State news: Dementia care, training the focus of reform efforts

Share this content:
James Wessler
James Wessler
MASSACHUSETTS — Gov. Deval Patrick (D) has signed off on sweeping reforms designed to improve dementia care in nursing homes. The law includes a requirement for minimum care standards for dementia care units, and mandates dementia-specific training for all direct-care workers, activities directors and supervisors.

Massachusetts was one of a handful of states without critical requirements for controlling dementia care in nursing homes. Its facilities have a 28% rate of inappropriate use of ­antipsychotics with dementia patients, according to the Boston Globe.

“This is certainly way overdue,” James Wessler, chief executive of the Alzheimer's Association, Massachusetts/New Hampshire chapter, said of the law. He said the state has an obligation to see that facilities are providing the level of dementia care they say they are.

County-run homes shrink
NEW JERSEY – Medicaid dollars are shrinking faster than the water table across the drought-stricken United States and the latest casualties are local county-run nursing homes, which are becoming privatized and forcing many more residents to seek refuge in more costly settings.

In the past 18 months, four county facilities in the state have been privatized, and the remaining 16 are likely to follow suit, according to a Health Care Association of New Jersey spokesperson.

This means more people will have to seek alternatives to government-sponsored nursing home care. An AARP official told the Philadelphia Inquirer that less than 6% of all nursing homes in the country are still government-run.

The loss of county-run nursing homes will hit poor residents particularly hard because private homes are required to allocate only less than half of their beds to Medicaid patients — beds that are becoming increasingly harder to find.

A Health Care Association of New Jersey spokesperson blames the problem on the governor's slashing of the state's Medicaid contributions, as well as unsustainable Medicaid losses across the board.

Electronic fingerprints used
PENNSYLVANIA – Critics of nursing home hiring practices are applauding a Department of Aging plan to check applicants' fingerprints against criminal records.

Under the plan, which will do away with manually submitted background checks, job seekers would be electronically fingerprinted before consideration for jobs in a nursing home or home health agency, an Associated Press report noted.

The Older Adults Protective Services Act requires applicants and employees to submit to criminal background checks, and those living in the state fewer than two years must submit background report findings from the FBI, according to the report.

Bad-debt rules pinching
FLORIDA – A significant cut in so-called “bad debt reimbursements” from Medicare, which nursing homes have long relied upon to battle rising costs, is putting facilities with high Medicaid populations in jeopardy.

Florida nursing homes stand to lose an estimated $60.5 million in Medicare funds over the next few years, more than the next two hardest-hit states combined, according to the Sarasota Herald-Tribune.

The bad debt reimbursement provision was created a long time ago to allow nursing homes to recoup lost charges they're unable to pass on to residents who become Medicaid eligible.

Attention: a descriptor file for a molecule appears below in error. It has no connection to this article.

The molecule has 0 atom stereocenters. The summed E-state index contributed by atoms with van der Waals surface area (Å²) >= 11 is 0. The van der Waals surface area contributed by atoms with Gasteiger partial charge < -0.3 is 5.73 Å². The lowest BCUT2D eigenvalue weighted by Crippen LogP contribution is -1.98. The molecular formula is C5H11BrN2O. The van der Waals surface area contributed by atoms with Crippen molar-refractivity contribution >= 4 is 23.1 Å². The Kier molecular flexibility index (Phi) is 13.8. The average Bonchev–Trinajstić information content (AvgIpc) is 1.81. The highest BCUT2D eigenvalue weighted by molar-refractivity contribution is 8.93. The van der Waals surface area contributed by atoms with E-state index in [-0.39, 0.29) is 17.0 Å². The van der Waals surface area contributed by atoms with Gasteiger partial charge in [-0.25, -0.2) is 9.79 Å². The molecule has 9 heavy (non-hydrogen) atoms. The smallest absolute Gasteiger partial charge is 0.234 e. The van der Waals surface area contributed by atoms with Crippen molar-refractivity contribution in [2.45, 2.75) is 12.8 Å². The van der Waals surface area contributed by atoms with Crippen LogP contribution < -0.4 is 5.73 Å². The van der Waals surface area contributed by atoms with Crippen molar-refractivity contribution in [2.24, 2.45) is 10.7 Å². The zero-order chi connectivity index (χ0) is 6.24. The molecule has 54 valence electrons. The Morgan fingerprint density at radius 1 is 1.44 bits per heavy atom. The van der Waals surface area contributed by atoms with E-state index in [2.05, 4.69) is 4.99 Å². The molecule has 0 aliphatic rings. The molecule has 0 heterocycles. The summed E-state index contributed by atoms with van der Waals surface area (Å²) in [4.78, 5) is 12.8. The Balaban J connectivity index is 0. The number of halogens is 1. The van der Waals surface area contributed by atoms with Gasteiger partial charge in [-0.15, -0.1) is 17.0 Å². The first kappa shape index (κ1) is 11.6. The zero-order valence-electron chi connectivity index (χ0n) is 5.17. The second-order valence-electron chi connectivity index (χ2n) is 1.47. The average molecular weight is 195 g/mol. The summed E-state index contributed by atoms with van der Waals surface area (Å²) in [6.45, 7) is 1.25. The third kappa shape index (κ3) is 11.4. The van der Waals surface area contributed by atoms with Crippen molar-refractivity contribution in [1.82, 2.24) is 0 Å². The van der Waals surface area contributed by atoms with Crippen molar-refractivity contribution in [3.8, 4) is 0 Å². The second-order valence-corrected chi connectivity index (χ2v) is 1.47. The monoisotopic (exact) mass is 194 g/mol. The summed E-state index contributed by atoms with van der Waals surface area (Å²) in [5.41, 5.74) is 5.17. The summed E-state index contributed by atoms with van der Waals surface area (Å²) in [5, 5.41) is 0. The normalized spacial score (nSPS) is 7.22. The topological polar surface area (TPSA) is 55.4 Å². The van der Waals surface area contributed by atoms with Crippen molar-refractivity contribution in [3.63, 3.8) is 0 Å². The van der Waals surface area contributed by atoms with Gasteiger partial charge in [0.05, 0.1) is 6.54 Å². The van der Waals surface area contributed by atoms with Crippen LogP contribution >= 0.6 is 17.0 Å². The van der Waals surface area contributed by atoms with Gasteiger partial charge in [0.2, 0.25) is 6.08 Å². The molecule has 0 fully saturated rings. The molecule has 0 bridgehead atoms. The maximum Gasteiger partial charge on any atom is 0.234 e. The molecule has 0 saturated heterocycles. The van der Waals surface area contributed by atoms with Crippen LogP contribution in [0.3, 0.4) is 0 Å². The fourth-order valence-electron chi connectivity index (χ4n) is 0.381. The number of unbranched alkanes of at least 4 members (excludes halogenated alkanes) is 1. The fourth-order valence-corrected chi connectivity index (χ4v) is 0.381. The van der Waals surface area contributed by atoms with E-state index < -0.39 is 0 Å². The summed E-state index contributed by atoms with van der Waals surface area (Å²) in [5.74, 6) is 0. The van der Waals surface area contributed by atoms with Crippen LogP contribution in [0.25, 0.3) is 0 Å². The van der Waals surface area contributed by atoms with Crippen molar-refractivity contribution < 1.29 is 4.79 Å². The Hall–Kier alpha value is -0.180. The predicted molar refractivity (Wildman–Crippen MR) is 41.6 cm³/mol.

The current bad debt payment of $144.50 per day, will be cut by about $18 in 2012 and rise to a $57 cut by 2015, according to a nursing home official interviewed by the newspaper.

Bonus-quality plan cut
OHIO – Nursing home bonuses were cut following a budget-slashing spree by Gov. John Kasich (R), leaving one Ohio Health Care Association leader scratching his head.

“Tying reimbursement to quality is a hallmark of the administration's policy for healthcare, which makes this veto doubly frustrating,” the association's Executive Director Pete Van Runkle told the Lancaster Eagle-Gazette. The plan, which would have set aside bonuses to high-quality nursing homes, would have been tied to quality measures developed by a Kasich administration-led team.

Republican legislators had backed the $30-million bonus plan, but Kasich has frequently fought with the state's long-term care industry over the past few years. The failed provision is the latest in disappointments for the industry, which has seen $360 million in Medicaid cuts and more than $400 million in Medicare cuts in the past year.

Vet homes funded in shift
MISSOURI – Funding for veterans' nursing homes got a boost recently at the expense of early childhood programs.
Gov. Jay Nixon (D) told veterans a new law would provide a dedicated funding source for the state-run homes, ensuring that aging and ailing military heroes can receive the care they need for years to come, according to the Southeast Missourian. Until now, the bulk of unpaid costs in the state's veterans' homes came from the Missouri Veterans Commission fund, which has plunged from a high of almost $80 million in 1999 to about $17 million today, and likely would have been cleaned out completely by 2013 if no action was taken.

The veterans' home windfall will come from an anticipated $30 million in new casino fees, which had previously been earmarked for early childhood programs. In turn, early childhood funding can be replaced by Missouri's annual share of a nationwide settlement with tobacco companies.

The plan left many observers questioning the wisdom of betting on casino revenues to ensure an adequate level of funding for healthcare and other vital community services.